Good triathlon swimming can set you up for a great race performance. It is critical to perform the triathlon swimming leg efficiently to set up a successful bike and run leg. An efficient technique is important to allow you to conserve energy throughout the first leg of the triathlon, whilst helping you attain a good position for the start of the cycle. It is also essential to recognise that there is a big difference between pool swimming and swimming open water, and thus competitors should become familiar and practice training in open water sessions with a group of people. Triathletes looking to improve their swim times in a triathlon should focus on improving their technique before building fitness! It is also advisable to use a wet suit that is appropriately fitted for open water races.
Since the cycle is the longest portion of the triathlon, in both time and distance, it provides the greatest opportunity to make up time on competitors. In amateur races and Half/Ironman races the cycle portion of the race enforces non-drafting rules, which means that you cannot ride in another competitors slipstream, closely resembling individual time trial racing. Competitors in these races benefit from using time trial bikes, with aerodynamic helmets; with some competitors preferring to use clip on time trial bars on road bikes.
Elite International Triathlon Union races follow a drafting format, where competitors form a cycle group after the swim and attempt breakaways and other tactics before the run portion of the race. This type of racing places a bigger emphasis on running performance as several athletes will enter the bike to run transition at the same time due to drafting. Normal road bikes are used in this type of racing.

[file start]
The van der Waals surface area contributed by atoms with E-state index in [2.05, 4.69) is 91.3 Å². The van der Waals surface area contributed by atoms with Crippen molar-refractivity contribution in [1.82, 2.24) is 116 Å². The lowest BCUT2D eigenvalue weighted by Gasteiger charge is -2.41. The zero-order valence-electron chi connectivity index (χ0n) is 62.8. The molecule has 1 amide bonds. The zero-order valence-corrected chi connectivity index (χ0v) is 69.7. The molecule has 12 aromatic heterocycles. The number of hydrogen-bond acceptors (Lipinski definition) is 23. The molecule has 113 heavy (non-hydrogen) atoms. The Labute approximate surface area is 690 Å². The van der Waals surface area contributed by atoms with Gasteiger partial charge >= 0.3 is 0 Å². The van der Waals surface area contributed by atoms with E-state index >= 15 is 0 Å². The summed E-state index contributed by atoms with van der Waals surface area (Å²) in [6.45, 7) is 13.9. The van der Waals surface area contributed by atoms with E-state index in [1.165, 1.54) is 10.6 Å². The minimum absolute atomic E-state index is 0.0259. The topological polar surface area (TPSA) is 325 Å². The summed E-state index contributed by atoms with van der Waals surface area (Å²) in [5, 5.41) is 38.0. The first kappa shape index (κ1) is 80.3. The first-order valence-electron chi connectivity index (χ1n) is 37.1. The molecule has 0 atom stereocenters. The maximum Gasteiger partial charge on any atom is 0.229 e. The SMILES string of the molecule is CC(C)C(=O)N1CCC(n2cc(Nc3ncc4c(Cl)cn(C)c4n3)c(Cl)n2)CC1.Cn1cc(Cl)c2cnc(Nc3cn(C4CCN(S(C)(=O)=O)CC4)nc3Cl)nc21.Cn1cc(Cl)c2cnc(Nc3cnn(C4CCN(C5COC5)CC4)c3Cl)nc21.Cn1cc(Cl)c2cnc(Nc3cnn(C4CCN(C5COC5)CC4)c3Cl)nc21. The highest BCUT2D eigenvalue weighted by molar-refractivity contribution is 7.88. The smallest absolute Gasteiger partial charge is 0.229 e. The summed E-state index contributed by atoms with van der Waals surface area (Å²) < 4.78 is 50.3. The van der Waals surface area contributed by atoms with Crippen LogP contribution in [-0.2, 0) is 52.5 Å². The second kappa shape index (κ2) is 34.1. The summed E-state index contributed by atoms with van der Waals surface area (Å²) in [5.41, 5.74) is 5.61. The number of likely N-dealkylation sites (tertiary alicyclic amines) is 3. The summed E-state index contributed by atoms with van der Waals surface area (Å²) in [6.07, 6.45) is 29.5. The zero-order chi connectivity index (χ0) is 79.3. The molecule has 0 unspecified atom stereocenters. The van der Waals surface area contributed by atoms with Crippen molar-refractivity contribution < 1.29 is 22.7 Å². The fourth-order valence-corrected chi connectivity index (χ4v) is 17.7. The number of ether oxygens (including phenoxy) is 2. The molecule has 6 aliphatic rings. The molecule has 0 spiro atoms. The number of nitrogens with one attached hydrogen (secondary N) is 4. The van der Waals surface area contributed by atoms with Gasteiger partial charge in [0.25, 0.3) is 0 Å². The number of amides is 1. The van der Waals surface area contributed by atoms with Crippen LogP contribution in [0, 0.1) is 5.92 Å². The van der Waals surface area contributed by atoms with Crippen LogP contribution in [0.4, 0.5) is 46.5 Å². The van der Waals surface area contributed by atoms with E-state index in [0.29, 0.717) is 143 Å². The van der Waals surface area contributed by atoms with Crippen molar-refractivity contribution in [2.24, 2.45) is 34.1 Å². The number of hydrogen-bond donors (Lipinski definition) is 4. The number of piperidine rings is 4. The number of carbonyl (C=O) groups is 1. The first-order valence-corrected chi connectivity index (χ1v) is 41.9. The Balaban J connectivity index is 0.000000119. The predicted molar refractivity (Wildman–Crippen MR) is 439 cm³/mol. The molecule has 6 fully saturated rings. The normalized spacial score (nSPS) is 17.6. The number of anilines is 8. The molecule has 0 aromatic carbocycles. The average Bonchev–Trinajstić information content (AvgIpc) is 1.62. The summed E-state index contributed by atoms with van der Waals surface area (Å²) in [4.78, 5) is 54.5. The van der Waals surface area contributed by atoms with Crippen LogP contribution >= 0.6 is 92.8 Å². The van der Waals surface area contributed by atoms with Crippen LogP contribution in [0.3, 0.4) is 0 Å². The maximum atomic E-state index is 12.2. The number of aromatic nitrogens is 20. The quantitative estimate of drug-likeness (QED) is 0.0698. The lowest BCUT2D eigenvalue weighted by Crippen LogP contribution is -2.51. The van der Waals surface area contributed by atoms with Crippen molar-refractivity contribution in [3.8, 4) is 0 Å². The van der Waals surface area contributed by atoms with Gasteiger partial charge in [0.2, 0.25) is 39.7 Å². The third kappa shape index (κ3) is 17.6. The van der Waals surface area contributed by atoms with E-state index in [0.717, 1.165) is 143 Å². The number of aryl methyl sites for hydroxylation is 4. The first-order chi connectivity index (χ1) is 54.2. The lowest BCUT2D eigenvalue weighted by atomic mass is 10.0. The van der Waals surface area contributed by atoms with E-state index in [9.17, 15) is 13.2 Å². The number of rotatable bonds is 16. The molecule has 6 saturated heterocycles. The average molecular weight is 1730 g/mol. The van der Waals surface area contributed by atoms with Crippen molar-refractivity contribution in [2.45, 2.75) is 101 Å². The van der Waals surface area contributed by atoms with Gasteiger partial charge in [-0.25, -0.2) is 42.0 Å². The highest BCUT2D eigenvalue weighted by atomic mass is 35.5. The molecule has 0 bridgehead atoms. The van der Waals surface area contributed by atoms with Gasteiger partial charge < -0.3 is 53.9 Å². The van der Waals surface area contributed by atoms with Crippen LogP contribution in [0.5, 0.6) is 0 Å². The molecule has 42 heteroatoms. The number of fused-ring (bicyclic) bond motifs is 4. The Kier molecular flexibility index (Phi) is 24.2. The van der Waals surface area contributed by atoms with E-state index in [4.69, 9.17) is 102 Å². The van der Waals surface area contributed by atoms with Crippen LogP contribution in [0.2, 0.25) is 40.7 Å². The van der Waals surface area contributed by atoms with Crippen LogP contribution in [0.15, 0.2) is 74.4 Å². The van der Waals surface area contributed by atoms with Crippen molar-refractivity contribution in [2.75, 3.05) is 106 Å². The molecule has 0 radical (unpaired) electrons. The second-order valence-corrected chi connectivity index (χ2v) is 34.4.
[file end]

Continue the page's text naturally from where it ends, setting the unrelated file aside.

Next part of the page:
Regardless of the type of cycle in a triathlon, it is essential to get a bike that is the correct size for you and get a professional bike fit. This will make you more efficient, maximise power output and decrease the likelihood of injury.
Becoming a more proficient cyclist will mean you will have more energy for the run of the triathlon. This can be achieved improving your cadence to 90/100 revolutions per minute, improving your pedal stroke and also focusing on relaxing your upper body. Most importantly, to become an efficient cyclist, the best thing you can do is to follow a specific training programme that is tailored to your individual needs.